Workers often end up doing the same tasks on the job, as is the nature of most job positions.
However, doing these repetitive tasks can end in a worker suffering from a repetitive strain injury, or an RSI. This is a bigger deal than most people think.
How do RSIs happen?
The Cleveland Clinic discusses repetitive strain injuries on the job. These injuries happen when a person does the same motion, gesture or movement over and over.
Typically, RSIs do not happen overnight. But they can start to form after even just a few weeks or days, depending on the intensity of the job and its physical demand.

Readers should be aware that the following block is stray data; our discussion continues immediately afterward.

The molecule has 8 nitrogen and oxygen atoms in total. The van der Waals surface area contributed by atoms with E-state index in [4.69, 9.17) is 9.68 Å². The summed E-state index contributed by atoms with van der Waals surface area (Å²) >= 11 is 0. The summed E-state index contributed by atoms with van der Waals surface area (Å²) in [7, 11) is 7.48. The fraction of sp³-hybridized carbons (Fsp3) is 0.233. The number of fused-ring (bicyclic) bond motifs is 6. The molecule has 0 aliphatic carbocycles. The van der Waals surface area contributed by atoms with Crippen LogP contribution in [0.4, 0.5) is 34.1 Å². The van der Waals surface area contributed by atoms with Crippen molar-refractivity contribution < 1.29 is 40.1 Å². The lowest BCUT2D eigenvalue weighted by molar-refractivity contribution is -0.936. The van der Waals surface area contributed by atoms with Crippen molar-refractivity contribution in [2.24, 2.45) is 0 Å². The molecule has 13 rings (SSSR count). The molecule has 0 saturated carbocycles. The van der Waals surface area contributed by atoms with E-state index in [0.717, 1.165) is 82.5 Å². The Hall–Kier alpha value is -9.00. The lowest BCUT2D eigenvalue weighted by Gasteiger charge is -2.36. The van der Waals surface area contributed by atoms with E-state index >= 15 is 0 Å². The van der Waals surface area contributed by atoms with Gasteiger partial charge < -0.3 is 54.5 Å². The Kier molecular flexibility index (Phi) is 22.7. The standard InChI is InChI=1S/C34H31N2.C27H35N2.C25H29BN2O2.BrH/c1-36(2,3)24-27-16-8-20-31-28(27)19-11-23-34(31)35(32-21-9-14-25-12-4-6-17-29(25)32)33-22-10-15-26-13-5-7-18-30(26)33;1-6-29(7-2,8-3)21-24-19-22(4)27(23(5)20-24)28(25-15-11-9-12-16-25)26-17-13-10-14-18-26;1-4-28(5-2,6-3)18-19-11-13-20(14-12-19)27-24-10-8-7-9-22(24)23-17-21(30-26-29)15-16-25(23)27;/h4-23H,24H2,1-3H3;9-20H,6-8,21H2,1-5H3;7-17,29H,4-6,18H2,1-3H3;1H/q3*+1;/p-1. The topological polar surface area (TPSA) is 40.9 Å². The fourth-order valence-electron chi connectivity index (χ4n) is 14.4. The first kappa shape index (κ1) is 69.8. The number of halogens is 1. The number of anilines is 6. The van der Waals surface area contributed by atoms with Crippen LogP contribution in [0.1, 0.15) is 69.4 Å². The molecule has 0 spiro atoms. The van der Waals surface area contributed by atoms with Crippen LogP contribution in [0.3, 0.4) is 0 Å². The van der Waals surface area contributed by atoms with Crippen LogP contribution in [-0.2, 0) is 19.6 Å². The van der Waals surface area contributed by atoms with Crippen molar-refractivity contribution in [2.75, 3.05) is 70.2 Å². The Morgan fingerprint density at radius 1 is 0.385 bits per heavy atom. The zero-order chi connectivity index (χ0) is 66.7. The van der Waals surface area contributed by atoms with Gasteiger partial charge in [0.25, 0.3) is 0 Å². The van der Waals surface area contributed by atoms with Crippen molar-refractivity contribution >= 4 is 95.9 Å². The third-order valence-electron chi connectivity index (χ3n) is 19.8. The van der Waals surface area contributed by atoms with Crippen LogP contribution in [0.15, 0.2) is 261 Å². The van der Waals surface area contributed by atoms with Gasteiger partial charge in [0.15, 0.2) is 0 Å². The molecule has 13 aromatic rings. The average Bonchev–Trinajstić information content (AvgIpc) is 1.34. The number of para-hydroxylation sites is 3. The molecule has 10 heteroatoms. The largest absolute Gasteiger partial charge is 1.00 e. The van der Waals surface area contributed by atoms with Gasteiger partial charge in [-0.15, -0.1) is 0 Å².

Who suffers from RSIs?
The most concerning part about an RSI is the fact that it can impact anyone in just about any field. Whether someone is a school teacher, a surgeon, a cashier, a chef, a firefighter, a car mechanic, an artist or anything in between, chances are high that the individual does at least a few repeated motions over the course of their work day.
In short, all workplaces should treat RSIs as a real threat that could affect their workers.
Why is an RSI a risk?
To many, RSIs may become potential career-enders. This happens because an RSI takes a long time to heal, and many workers end up returning to their job before the injury fully recovers.
This leads to a vicious cycle in which the injury continues worsening and the worker cannot do their job properly, putting their employment at risk.